Biography of Jules Verne

Biography of Jules Verne

Name: Jules Gabriel Verne.
Born: 8 February 1828, Nantes, France.
Father: Pierre Verne.
Mother: Sophie Elot de la Fue.
Wife / Husband: Vian (Morel) Verne.

Early Life

Jules Gabriel Verne was born on February 8, 1828, on a small artificial island on the Loire River within the city of Nantes, at Fale de Clisson, in the home of his grandmother, Dame Sophie Elote de la Fuey, at No. 4 Rue de Clisson . His parents were Pierre Verne, an attorney originally from Provinces, and Sophie Elote de la Fue, a Nantes woman, a local family of navigators and shipowners of remote Scotland descent. In 1892, the Verne family moved a few hundred meters away to No. 2 Qua Jean-Bart, where Verne’s brother Paul was born that same year. Three sisters, Anna (1836), Mathilde (1839), and Mary (1842) will follow.

In 1834, at the age of six, Verne was sent to a boarding school at 5 Place du Bouffe in Nantes. The teacher, Meme Sambin, was the widow of a naval captain who went missing 30 years ago. MM Sambin often told students that her husband was a shipwreck and that he would eventually return from his desert island paradise like Robinson Crusoe. The subject of Robinsonade will remain with Verne throughout his life and will appear in several of his novels, including The Mysterious Island (1874), Second Fatherland (1900) and The School for Robinson (1882).

Jules Verne was born on 8 February 1828 in Nantes, France, a busy sea port city. There, Verne was in contact with the departing and arriving ships, sparking his imagination for travel and adventure. While attending boarding school, he started writing short stories and poetry. Subsequently, his father, a lawyer, sent his oldest son to Paris to study law.

Education and Work

While he participated in his studies, Jules Verne found himself attracted to literature and theater. He began frequenting Parisian famous literary salons, and befriended a group of artists and writers including Alexandre Dumas and his son. After earning his law degree in 1849, Verne remained in Paris to indulge his artistic bent. The following year, his one-act play Broken Straws (Les Palace Rompews) was performed.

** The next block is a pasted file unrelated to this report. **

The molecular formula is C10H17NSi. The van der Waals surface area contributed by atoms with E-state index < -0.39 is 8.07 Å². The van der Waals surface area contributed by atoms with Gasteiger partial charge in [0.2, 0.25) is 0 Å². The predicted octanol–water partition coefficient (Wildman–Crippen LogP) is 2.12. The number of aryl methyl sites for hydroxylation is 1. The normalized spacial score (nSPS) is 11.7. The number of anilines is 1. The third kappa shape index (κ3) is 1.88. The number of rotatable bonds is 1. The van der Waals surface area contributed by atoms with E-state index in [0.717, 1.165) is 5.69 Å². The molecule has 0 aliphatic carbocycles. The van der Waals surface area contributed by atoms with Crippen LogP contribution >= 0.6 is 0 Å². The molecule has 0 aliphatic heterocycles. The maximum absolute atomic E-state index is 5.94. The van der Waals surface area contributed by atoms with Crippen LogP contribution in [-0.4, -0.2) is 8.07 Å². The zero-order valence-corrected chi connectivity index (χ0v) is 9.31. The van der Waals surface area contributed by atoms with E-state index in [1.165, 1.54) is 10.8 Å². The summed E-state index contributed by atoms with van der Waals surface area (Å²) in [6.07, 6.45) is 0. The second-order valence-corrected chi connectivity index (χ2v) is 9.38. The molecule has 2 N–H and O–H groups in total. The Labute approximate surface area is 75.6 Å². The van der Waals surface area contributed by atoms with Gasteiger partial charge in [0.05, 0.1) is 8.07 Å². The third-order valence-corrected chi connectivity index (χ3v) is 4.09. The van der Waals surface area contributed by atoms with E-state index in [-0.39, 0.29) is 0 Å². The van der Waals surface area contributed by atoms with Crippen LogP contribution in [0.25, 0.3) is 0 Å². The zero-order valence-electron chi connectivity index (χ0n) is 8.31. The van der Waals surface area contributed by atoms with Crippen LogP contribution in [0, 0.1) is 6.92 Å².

Verne’s works can be divided into three distinct phases. First, from 1862 to 1886, it can be called a positive state. In 1863, Hetzel rejected his dystopian second novel Paris au xx Cycles (1994; Paris in Paris), Verne learned his lesson, and for over two decades he churned out many successful sci-fi novels, including Voyage au center de la Terre (1863, 1867 extension; Journey to the center), De la Terre à la Lune (1865; From Earth to the Moon), Autor de la Lune (1870; Around the Moon), Wingt Mille Lies So Number Mers (1870, Twenty Thousand Leagues Under the Sea), and Le Tour du Monde en Kwatr-Wings Gerz (1873; ultra Days worldwide). During these years Verne settled in Amiens with his family and made a brief trip to the United States to visit New York City and Niagara Falls.

Books and Personal life

During this period he also bought several boats and arrived in several European countries, collaborated on theater adaptations of several of his novels, and achieved both worldwide fame and modest fortune. Verne’s personality was complex. Although capable of extreme livelihood fights and joking and playing practical jokes, he was basically a shy man, happy when alone in his studies or driving the English Channel in a converted fishing boat.

Verne was the victim of a shooting accident in 1886, which disabled him. The man who shot her proved to be a nephew who suffered from mental instability. This event served to reinforce Verne’s natural tendency toward depression. Although he served two years later on the city council of Amiens, he spent his old age in retirement. In 1902 he became partially blind and died on 24 March 1905 in Amiens.

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